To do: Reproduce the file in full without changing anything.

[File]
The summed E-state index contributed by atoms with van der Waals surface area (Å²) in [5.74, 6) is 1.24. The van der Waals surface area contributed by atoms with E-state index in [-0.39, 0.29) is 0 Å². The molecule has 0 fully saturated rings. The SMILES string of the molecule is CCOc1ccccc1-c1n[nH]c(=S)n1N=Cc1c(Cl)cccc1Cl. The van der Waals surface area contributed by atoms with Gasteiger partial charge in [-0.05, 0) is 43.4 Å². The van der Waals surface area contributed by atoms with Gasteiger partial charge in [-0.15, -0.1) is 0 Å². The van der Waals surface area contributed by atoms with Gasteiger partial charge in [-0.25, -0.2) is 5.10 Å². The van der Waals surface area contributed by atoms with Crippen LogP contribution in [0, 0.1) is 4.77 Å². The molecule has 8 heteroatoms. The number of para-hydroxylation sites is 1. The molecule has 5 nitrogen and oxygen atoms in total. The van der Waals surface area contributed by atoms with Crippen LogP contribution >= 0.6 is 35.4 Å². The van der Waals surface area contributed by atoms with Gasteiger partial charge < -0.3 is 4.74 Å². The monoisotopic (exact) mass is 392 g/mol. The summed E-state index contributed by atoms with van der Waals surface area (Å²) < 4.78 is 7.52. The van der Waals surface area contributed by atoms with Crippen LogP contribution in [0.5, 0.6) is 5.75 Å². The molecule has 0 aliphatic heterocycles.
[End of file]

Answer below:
The summed E-state index contributed by atoms with van der Waals surface area (Å²) in [5.74, 6) is 1.24. The van der Waals surface area contributed by atoms with E-state index in [-0.39, 0.29) is 0 Å². The molecule has 0 fully saturated rings. The SMILES string of the molecule is CCOc1ccccc1-c1n[nH]c(=S)n1N=Cc1c(Cl)cccc1Cl. The van der Waals surface area contributed by atoms with Gasteiger partial charge in [-0.05, 0) is 43.4 Å². The van der Waals surface area contributed by atoms with Gasteiger partial charge in [-0.15, -0.1) is 0 Å². The van der Waals surface area contributed by atoms with Gasteiger partial charge in [-0.25, -0.2) is 5.10 Å². The van der Waals surface area contributed by atoms with Crippen LogP contribution in [0, 0.1) is 4.77 Å². The molecule has 8 heteroatoms. The number of para-hydroxylation sites is 1. The molecule has 5 nitrogen and oxygen atoms in total. The van der Waals surface area contributed by atoms with Crippen LogP contribution >= 0.6 is 35.4 Å². The van der Waals surface area contributed by atoms with Gasteiger partial charge < -0.3 is 4.74 Å². The monoisotopic (exact) mass is 392 g/mol. The summed E-state index contributed by atoms with van der Waals surface area (Å²) < 4.78 is 7.52. The van der Waals surface area contributed by atoms with Crippen LogP contribution in [0.5, 0.6) is 5.75 Å². The molecule has 0 aliphatic heterocycles.